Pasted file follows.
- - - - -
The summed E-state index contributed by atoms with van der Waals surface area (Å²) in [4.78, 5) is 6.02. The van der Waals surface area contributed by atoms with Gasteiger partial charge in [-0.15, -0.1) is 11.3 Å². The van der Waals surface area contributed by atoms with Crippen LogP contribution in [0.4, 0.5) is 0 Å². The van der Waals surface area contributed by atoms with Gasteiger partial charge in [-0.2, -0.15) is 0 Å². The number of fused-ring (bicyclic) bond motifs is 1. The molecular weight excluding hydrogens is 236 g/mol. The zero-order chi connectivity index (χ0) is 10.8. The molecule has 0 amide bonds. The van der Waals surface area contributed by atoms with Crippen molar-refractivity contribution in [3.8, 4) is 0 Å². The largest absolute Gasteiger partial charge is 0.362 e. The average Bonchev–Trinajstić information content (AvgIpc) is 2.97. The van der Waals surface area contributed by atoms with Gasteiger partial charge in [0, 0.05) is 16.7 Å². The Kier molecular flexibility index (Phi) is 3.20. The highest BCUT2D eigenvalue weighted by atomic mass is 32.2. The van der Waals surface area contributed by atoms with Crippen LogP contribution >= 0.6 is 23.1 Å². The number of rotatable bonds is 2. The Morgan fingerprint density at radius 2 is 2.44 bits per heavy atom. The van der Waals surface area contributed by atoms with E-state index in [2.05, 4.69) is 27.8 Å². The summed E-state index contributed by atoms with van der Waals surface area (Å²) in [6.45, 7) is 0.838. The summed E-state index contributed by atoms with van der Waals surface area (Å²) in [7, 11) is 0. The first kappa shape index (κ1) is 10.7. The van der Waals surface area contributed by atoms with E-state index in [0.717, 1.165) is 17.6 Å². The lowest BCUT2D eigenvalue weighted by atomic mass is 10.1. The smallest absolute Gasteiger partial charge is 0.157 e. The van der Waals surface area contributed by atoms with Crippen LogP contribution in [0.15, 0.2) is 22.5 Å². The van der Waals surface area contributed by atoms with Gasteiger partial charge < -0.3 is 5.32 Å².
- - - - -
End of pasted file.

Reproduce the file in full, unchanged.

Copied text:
The summed E-state index contributed by atoms with van der Waals surface area (Å²) in [4.78, 5) is 6.02. The van der Waals surface area contributed by atoms with Gasteiger partial charge in [-0.15, -0.1) is 11.3 Å². The van der Waals surface area contributed by atoms with Crippen LogP contribution in [0.4, 0.5) is 0 Å². The van der Waals surface area contributed by atoms with Gasteiger partial charge in [-0.2, -0.15) is 0 Å². The number of fused-ring (bicyclic) bond motifs is 1. The molecular weight excluding hydrogens is 236 g/mol. The zero-order chi connectivity index (χ0) is 10.8. The molecule has 0 amide bonds. The van der Waals surface area contributed by atoms with Crippen molar-refractivity contribution in [3.8, 4) is 0 Å². The largest absolute Gasteiger partial charge is 0.362 e. The average Bonchev–Trinajstić information content (AvgIpc) is 2.97. The van der Waals surface area contributed by atoms with Gasteiger partial charge in [0, 0.05) is 16.7 Å². The Kier molecular flexibility index (Phi) is 3.20. The highest BCUT2D eigenvalue weighted by atomic mass is 32.2. The van der Waals surface area contributed by atoms with Crippen LogP contribution >= 0.6 is 23.1 Å². The number of rotatable bonds is 2. The Morgan fingerprint density at radius 2 is 2.44 bits per heavy atom. The van der Waals surface area contributed by atoms with E-state index in [2.05, 4.69) is 27.8 Å². The summed E-state index contributed by atoms with van der Waals surface area (Å²) in [6.45, 7) is 0.838. The summed E-state index contributed by atoms with van der Waals surface area (Å²) in [7, 11) is 0. The first kappa shape index (κ1) is 10.7. The van der Waals surface area contributed by atoms with E-state index in [0.717, 1.165) is 17.6 Å². The lowest BCUT2D eigenvalue weighted by atomic mass is 10.1. The smallest absolute Gasteiger partial charge is 0.157 e. The van der Waals surface area contributed by atoms with Crippen LogP contribution in [0.15, 0.2) is 22.5 Å². The van der Waals surface area contributed by atoms with Gasteiger partial charge < -0.3 is 5.32 Å².